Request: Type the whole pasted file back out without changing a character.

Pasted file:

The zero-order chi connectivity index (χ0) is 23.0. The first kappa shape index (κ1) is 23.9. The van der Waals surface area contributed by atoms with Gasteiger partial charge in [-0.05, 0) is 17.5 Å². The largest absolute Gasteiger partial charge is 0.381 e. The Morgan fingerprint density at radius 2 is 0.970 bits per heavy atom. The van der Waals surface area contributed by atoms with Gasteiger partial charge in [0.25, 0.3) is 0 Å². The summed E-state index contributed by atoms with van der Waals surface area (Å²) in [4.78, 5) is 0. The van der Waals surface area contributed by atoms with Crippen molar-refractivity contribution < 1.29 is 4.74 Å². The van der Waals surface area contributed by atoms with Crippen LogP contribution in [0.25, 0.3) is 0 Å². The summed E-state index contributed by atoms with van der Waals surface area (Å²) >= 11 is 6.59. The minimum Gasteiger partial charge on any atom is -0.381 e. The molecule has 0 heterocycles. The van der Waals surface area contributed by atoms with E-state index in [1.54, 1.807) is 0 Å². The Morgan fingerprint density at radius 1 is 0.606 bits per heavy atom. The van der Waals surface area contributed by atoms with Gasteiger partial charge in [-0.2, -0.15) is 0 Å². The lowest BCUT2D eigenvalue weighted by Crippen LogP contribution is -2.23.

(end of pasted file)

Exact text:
The zero-order chi connectivity index (χ0) is 23.0. The first kappa shape index (κ1) is 23.9. The van der Waals surface area contributed by atoms with Gasteiger partial charge in [-0.05, 0) is 17.5 Å². The largest absolute Gasteiger partial charge is 0.381 e. The Morgan fingerprint density at radius 2 is 0.970 bits per heavy atom. The van der Waals surface area contributed by atoms with Gasteiger partial charge in [0.25, 0.3) is 0 Å². The summed E-state index contributed by atoms with van der Waals surface area (Å²) in [4.78, 5) is 0. The van der Waals surface area contributed by atoms with Crippen molar-refractivity contribution < 1.29 is 4.74 Å². The van der Waals surface area contributed by atoms with Crippen LogP contribution in [0.25, 0.3) is 0 Å². The summed E-state index contributed by atoms with van der Waals surface area (Å²) >= 11 is 6.59. The minimum Gasteiger partial charge on any atom is -0.381 e. The molecule has 0 heterocycles. The van der Waals surface area contributed by atoms with E-state index in [1.54, 1.807) is 0 Å². The Morgan fingerprint density at radius 1 is 0.606 bits per heavy atom. The van der Waals surface area contributed by atoms with Gasteiger partial charge in [-0.2, -0.15) is 0 Å². The lowest BCUT2D eigenvalue weighted by Crippen LogP contribution is -2.23.